Apparently the "beautiful game" has contributed to the demise of the "stiff upper-lip" traditionally exhibited (and skillfully parodied in the Zulu War/tiger sketch in "Monty Python's The Meaning of Life") by the English in trying times. Quentin Letts explains in a piece in today's Wall Street Journal:
English men have long prided themselves on a certain resilience. It has been this way since at least 1815, when Lord Uxbridge was hit by a cannon ball in the closing moments of the Battle of Waterloo and said, in mild surprise: "By God, I've lost my leg." To which his neighbor, the Duke of Wellington, replied: "By God sir, so you have." Today's England was, therefore, a little surprised to switch on its TV sets last weekend and find one of its best-known men weeping over the result of a soccer match.
The fellow's name was David Beckham, captain of the England soccer team. It is hard to overstate his fame in England. "Becks" is the most prominent player of his generation, a man who has made a fortune not only for his skills on the pitch but also as a male pin-up. One of Mr. Beckham's many endorsements was for Gillette razors, whose television ads linger adoringly on his chin of manly stubble. Last Saturday, that same chin wobbled with lachrymose blubbing. The England team was about to be eliminated from the World Cup in Germany and 31-year-old Mr. Beckham, a Conservative-supporting father of two, was inconsolable. Tears rolled down his cheeks like autumn raindrops. His eyes spouted like a garden sprinkler.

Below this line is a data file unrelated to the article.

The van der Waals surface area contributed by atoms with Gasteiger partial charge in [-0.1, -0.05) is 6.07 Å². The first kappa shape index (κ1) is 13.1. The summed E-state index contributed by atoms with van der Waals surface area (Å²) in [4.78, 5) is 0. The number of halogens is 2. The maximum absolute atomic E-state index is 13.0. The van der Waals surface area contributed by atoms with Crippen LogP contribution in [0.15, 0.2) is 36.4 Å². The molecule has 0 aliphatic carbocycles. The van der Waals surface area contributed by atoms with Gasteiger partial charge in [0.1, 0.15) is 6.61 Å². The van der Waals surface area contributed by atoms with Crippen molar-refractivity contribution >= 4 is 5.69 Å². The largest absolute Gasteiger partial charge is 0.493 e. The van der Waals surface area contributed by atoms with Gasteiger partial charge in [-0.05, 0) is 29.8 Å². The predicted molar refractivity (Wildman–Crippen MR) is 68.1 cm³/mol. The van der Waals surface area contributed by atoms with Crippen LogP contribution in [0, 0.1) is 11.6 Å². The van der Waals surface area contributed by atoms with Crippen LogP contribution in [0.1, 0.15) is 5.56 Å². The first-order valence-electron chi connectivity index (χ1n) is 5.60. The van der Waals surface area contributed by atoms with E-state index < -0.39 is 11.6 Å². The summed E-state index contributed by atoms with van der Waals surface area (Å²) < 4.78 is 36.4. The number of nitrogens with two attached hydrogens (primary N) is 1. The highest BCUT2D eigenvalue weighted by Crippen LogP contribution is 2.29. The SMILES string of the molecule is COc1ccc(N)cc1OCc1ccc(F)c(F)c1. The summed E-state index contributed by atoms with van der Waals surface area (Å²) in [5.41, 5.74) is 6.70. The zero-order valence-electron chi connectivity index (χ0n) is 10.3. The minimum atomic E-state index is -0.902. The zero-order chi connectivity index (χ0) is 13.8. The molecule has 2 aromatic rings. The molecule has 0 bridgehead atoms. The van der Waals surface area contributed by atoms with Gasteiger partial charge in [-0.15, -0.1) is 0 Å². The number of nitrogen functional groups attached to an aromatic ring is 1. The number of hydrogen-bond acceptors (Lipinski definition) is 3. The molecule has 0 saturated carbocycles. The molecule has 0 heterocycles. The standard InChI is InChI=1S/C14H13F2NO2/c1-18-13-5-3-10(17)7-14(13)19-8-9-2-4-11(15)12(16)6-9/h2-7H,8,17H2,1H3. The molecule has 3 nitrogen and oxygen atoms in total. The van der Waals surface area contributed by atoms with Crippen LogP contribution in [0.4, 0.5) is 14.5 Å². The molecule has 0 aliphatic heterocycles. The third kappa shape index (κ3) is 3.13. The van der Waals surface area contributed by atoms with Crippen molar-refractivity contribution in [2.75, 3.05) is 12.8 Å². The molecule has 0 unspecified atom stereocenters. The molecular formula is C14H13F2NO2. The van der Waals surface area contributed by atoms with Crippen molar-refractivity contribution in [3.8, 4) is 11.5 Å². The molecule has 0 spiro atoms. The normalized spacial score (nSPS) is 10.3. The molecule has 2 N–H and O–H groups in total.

When the final whistle blew a few minutes later the England players, almost to a man, sat down and bawled, to be joined by thousands of England fans in the stadium and elsewhere. It was not much better the next day when Mr. Beckham announced his resignation as England captain. He could barely complete his press conference, he was so close to breakdown.
What on earth was happening to the country which bred Captain Oates? Frostbitten Lawrence Oates was the polar explorer who in 1912, not wishing to delay his comrades, stepped out of his tent to certain death with the words: "I am just going outside and may be some time." Now that was manly. That, once, was the English way. It seems hard to believe that just 94 years later an English "hero" such as Mr. Beckham could behave so drippily about the result of a ball game.
Pull it together boys. Now is not the time to go wobbly on us. Perhaps you should focus on a more manly sport. Like cricket.